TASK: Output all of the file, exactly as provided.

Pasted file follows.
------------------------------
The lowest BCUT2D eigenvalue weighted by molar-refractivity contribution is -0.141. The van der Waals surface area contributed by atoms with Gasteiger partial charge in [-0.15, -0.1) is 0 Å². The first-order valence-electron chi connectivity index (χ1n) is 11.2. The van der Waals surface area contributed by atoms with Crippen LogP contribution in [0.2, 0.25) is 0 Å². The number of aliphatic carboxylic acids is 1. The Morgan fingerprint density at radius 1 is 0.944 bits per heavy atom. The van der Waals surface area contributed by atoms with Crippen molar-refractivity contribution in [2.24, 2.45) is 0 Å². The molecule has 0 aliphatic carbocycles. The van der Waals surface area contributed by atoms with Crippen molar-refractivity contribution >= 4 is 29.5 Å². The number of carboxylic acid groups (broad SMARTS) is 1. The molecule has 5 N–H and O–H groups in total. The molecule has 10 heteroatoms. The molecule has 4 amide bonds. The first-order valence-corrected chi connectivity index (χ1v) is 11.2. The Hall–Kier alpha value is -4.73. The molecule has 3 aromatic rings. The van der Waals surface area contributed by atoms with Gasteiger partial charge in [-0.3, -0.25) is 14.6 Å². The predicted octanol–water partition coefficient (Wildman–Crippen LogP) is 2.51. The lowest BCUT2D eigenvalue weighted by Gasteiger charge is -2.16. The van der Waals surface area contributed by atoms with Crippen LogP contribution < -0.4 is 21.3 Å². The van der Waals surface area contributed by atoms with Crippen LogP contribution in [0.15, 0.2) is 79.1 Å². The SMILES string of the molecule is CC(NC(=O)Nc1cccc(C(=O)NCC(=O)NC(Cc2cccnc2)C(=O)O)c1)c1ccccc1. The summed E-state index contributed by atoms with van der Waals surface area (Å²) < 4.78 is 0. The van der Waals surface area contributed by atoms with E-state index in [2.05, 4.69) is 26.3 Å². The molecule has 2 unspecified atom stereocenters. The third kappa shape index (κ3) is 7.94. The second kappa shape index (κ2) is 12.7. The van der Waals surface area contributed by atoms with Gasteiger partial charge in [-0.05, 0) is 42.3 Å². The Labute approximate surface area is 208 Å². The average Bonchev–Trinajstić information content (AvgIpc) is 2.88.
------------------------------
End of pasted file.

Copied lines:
The lowest BCUT2D eigenvalue weighted by molar-refractivity contribution is -0.141. The van der Waals surface area contributed by atoms with Gasteiger partial charge in [-0.15, -0.1) is 0 Å². The first-order valence-electron chi connectivity index (χ1n) is 11.2. The van der Waals surface area contributed by atoms with Crippen LogP contribution in [0.2, 0.25) is 0 Å². The number of aliphatic carboxylic acids is 1. The Morgan fingerprint density at radius 1 is 0.944 bits per heavy atom. The van der Waals surface area contributed by atoms with Crippen molar-refractivity contribution in [2.24, 2.45) is 0 Å². The molecule has 0 aliphatic carbocycles. The van der Waals surface area contributed by atoms with Crippen molar-refractivity contribution >= 4 is 29.5 Å². The number of carboxylic acid groups (broad SMARTS) is 1. The molecule has 5 N–H and O–H groups in total. The molecule has 10 heteroatoms. The molecule has 4 amide bonds. The first-order valence-corrected chi connectivity index (χ1v) is 11.2. The Hall–Kier alpha value is -4.73. The molecule has 3 aromatic rings. The van der Waals surface area contributed by atoms with Gasteiger partial charge in [-0.3, -0.25) is 14.6 Å². The predicted octanol–water partition coefficient (Wildman–Crippen LogP) is 2.51. The lowest BCUT2D eigenvalue weighted by Gasteiger charge is -2.16. The van der Waals surface area contributed by atoms with Crippen LogP contribution < -0.4 is 21.3 Å². The van der Waals surface area contributed by atoms with Crippen LogP contribution in [0.15, 0.2) is 79.1 Å². The SMILES string of the molecule is CC(NC(=O)Nc1cccc(C(=O)NCC(=O)NC(Cc2cccnc2)C(=O)O)c1)c1ccccc1. The summed E-state index contributed by atoms with van der Waals surface area (Å²) < 4.78 is 0. The van der Waals surface area contributed by atoms with E-state index in [2.05, 4.69) is 26.3 Å². The molecule has 2 unspecified atom stereocenters. The third kappa shape index (κ3) is 7.94. The second kappa shape index (κ2) is 12.7. The van der Waals surface area contributed by atoms with Gasteiger partial charge in [-0.05, 0) is 42.3 Å². The Labute approximate surface area is 208 Å². The average Bonchev–Trinajstić information content (AvgIpc) is 2.88.